Environment[edit]

In Operational Environments to 2028: The Strategic Environment for Unified Land Operations (August 2012) the United States Army Training and Doctrine Command (TRADOC) G2 (Intelligence) describes the strategic environment as “ambiguous, presenting multiple layers of complexity and a multiplicity of actors challenging the Army with requirements beyond traditional warfighting skills.” From this complex picture of the future, four emerging trends illustrate the cognitive, physical, and social demands placed upon Soldiers of the future.[5]

Megacities: The world population of 2025 is increasingly urban, coastal, mobile, and interconnected. The United Nations estimates that within the next forty years the urban population will grow by another 2.5 billion people.[6] Many of these urban populations will inhabit vast, densely packed megacities, with populations in excess of ten million people, in countries already struggling to provide governance and essential services for their current populations. Vast urban slums operating outside of the control of legitimate government will lead to increases in violence and lawlessness. These slums will become sanctuaries for adversaries who seek to remain indistinguishable from the population and negate the technological overmatch of even the most sophisticated precision guided missiles. In this environment, where sustainable political outcomes may mandate the use of land power, military objectives cannot be achieved from standoff range. The Army must therefore, develop leaders who thrive in the ambiguous and chaotic conditions present in these sprawling megacities.

Ubiquitous Global Surveillance: By 2030, the increased availability of commercially manufactured drones, portable cameras, and wireless bandwidth will make it possible to track nearly all activity in public spaces in near real time. The private use of drones, closed circuit television, and satellites will allow social media users, bloggers, and traditional media outlets to secure live feeds of any event on the globe within minutes and proliferate them immediately. The social impact of live broadcasting of tactical battlefield actions is likely to place extraordinary pressures on small unit leaders. In the future, leaders frequently will need to make highly stressful tactical decisions before a live global audience. In the past, leaders were expected to do the right thing when nobody was watching. By contrast, tomorrow’s small unit leaders will be expected to do the right thing with the whole world watching. This increased scrutiny requires leaders steeped in cultural awareness, ethical decision-making, and professional judgment.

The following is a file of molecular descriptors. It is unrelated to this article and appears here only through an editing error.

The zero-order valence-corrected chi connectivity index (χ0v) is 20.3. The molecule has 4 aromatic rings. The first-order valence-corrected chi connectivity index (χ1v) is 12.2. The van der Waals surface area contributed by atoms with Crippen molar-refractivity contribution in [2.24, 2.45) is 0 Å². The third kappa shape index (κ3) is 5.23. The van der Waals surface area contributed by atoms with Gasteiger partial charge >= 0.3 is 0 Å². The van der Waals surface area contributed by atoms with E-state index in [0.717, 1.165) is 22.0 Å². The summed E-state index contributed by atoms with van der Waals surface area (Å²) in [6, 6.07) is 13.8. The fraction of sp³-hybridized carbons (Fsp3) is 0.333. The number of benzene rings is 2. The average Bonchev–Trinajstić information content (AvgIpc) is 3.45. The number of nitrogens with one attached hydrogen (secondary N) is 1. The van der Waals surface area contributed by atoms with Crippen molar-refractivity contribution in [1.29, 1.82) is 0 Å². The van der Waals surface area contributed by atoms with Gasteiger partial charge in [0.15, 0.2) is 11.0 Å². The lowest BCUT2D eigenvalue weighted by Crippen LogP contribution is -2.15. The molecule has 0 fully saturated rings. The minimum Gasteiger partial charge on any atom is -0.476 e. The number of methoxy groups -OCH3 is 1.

Rapid Technological Innovation: Advances in technology such as additive manufacturing (3D printing) will allow technologically savvy adversaries to acquire inexpensive high-end weapons systems rapidly. The proliferation of these technologies will increase the probability that future forces will face sophisticated improvised weapons quickly engineered to mitigate US technological overmatch. Future non-state adversaries, unfettered by bureaucracy, will be able to exploit private sector innovation to adapt faster than more established security institutions. They will rapidly translate commercial innovations into military capability to gain asymmetric advantages in niche areas, with an increased potential to threaten US security interests. This will dramatically accelerate the speed of competitive innovation required to maintain the technological advantage over adversaries on the battlefield. Army institutions must enter future conflicts with the ability to respond to an enemy’s tactics and technology at a much faster rate than in the past. Likewise, leaders must anticipate adversarial action and plan for adaptation to US overmatch.